Old Print Article: “New York Applauds The Talking Picture,” New York Times (1913)

A non-projection version of the Kinetophone that presaged the theater type. It was referred to as a “peep show.”

A 1912 Edison publicity still of a home version of the Kinetophone.

A 1912 Edison publicity still of a home version of the Kinetophone.

One persistent problem for Thomas Edison was the development of the talking picture. He thought he had the answer in 1913, when he exhibited a projection version of his Kinetophone in New York City to much acclaim. But it was still just another phonograph record-based model that had to be synced to the images by an operator, Unfortunately, these employees generally had butterfingers, and the new sensation soon lost its lustre. Before the close of the following year, all the Kinetophone images and sound masters were destroyed in a warehouse fire. True talkies would have to wait. A New York Times article about the initial exhibition, which touched on the technical issues to come:

After Thomas A. Edison had invented the motion picture and the talking machine he dreamed of talking pictures, and the next morning he went to work again. For several years hints came from the Edison laboratory that the Kinetophone was in the process of development. Finally Edison spoke of his invention as a thing accomplished and yesterday, for the first time on any stage, the “Kinetophone” was on the bill at four of the Keith Theatres, the Colonial, the Alhambra, the Union Square, and the Fifth Avenue. To judge from the little gasps of astonishment and the chorus of “Ain’t that something wonderful?” that could be heard on all sides the Kinetophone is a success.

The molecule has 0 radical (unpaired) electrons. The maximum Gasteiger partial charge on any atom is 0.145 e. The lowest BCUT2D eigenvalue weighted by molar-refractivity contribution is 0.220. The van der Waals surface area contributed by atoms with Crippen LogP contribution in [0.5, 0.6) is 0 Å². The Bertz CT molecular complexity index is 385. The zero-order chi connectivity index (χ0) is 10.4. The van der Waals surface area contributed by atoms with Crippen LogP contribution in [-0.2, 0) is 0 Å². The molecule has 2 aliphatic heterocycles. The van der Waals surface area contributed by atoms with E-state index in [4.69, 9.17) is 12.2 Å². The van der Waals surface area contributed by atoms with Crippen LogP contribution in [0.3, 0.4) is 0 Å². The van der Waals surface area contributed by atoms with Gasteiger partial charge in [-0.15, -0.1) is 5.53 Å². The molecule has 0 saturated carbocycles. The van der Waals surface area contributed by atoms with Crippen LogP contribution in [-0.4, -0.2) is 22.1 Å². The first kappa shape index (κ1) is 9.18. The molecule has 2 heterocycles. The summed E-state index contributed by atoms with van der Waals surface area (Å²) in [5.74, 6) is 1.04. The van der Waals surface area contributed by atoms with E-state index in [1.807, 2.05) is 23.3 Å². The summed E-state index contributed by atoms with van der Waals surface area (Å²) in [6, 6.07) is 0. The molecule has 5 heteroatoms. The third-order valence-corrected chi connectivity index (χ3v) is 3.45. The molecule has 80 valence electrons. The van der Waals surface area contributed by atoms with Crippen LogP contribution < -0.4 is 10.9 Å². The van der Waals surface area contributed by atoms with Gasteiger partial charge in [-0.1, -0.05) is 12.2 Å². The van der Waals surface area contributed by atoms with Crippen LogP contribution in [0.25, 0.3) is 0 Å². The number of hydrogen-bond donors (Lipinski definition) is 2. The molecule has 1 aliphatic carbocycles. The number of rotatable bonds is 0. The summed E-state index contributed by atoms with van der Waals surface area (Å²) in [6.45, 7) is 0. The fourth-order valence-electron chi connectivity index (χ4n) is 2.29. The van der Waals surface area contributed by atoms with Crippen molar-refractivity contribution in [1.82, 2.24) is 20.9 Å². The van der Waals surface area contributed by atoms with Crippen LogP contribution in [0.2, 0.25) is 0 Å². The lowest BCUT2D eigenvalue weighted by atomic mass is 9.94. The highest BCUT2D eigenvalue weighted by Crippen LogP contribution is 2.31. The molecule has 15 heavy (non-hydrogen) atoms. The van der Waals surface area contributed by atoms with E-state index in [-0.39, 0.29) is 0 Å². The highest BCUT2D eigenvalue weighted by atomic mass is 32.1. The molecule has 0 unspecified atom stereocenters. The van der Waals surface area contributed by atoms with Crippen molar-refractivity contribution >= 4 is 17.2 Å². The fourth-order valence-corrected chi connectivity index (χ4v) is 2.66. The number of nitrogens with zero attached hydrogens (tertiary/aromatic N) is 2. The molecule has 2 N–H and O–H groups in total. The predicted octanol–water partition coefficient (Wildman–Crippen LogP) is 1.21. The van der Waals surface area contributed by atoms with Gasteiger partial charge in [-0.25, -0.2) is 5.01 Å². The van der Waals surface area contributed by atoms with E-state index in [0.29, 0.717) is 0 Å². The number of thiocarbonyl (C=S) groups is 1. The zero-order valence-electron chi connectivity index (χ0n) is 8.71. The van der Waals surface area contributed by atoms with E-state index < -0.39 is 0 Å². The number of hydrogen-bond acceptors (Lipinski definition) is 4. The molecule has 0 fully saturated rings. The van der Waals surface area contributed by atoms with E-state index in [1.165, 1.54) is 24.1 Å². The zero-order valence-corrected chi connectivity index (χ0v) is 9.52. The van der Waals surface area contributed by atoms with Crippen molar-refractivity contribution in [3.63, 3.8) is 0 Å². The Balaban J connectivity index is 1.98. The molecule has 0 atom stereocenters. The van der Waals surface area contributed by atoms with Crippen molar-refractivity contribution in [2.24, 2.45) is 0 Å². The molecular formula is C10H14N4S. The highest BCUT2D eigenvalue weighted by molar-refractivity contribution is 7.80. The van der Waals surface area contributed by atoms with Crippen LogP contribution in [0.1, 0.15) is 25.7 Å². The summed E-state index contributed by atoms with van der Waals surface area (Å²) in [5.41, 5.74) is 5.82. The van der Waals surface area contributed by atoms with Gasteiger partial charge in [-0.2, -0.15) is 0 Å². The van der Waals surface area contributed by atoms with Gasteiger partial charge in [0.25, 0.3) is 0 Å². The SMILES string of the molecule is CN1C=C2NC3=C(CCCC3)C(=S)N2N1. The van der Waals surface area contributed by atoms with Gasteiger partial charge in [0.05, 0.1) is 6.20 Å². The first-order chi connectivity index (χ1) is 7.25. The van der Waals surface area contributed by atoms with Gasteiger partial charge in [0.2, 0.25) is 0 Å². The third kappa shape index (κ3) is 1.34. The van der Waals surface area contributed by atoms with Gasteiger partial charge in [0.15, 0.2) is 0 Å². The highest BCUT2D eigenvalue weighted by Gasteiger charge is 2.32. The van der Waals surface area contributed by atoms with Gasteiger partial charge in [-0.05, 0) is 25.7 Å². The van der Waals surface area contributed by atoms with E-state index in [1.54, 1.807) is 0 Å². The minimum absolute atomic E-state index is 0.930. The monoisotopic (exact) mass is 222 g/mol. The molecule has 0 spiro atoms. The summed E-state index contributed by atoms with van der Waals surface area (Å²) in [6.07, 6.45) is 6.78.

The problem involved was fairly simple. Mr. Edison was looking for perfect synchronization of record and film. The difficulty was to have a record sufficiently sensitive to receive the sounds from the lips of actors who would still be free to move about in front of the camera instead of being obliged to roar into the horn of a phonograph. But the difficulties have been overcome and the kinetoscope is actually in vaudeville and highly regarded there.

The first number of the exhibit was a descriptive lecture. The screen showed a man in one of those terribly stuffy, early eighties rooms that motion-picture folk seem to affect. He talked enthusiastically about the invention, and as his lips moved the words sounded from the big machine behind the screen. Gesture and speech made the thing startlingly real. He broke a plate, blew a whistle, dropped a weight. The sounds were perfect. Then he brought on a pianist, violinist, and soprano, and “The Last Rose of Summer” was never listened to with more fascinated attention. Finally the scope of kinetophone powers was further illustrated by a bugler’s apoplectic efforts, and the barking of some perfect collies.

The second number was a minstrel show with orchestra, soloists, end men, and interlocutor, large as life and quite as noisy. It brought down the respective houses but the real sensation of the day was scored quite unintentionally by the operator of the machine at the Union Square Theatre last evening. He inadvertently set the picture some ten or twelve seconds ahead of his sounds, and the result was amazing. The interlocutor, who, by a coincidence, wore a peculiarly defiant and offended expression, would rise pompously, his lips would move, he would bow and sit down. Then his speech would float out over the audience. It would be an announcement of the next song, and before it was all spoken the singer would be on his feet with his mouth expanded in fervent but soundless song.

This diverted the audience vastly, but the outbursts of laughter would come when the singer would close his lips, smile in a contented manner, bow, notes were still ringing clear. The audience, however, knew what happened, and the mishap did not serve to lessen their tribute of real wonder at Edison’s intent.•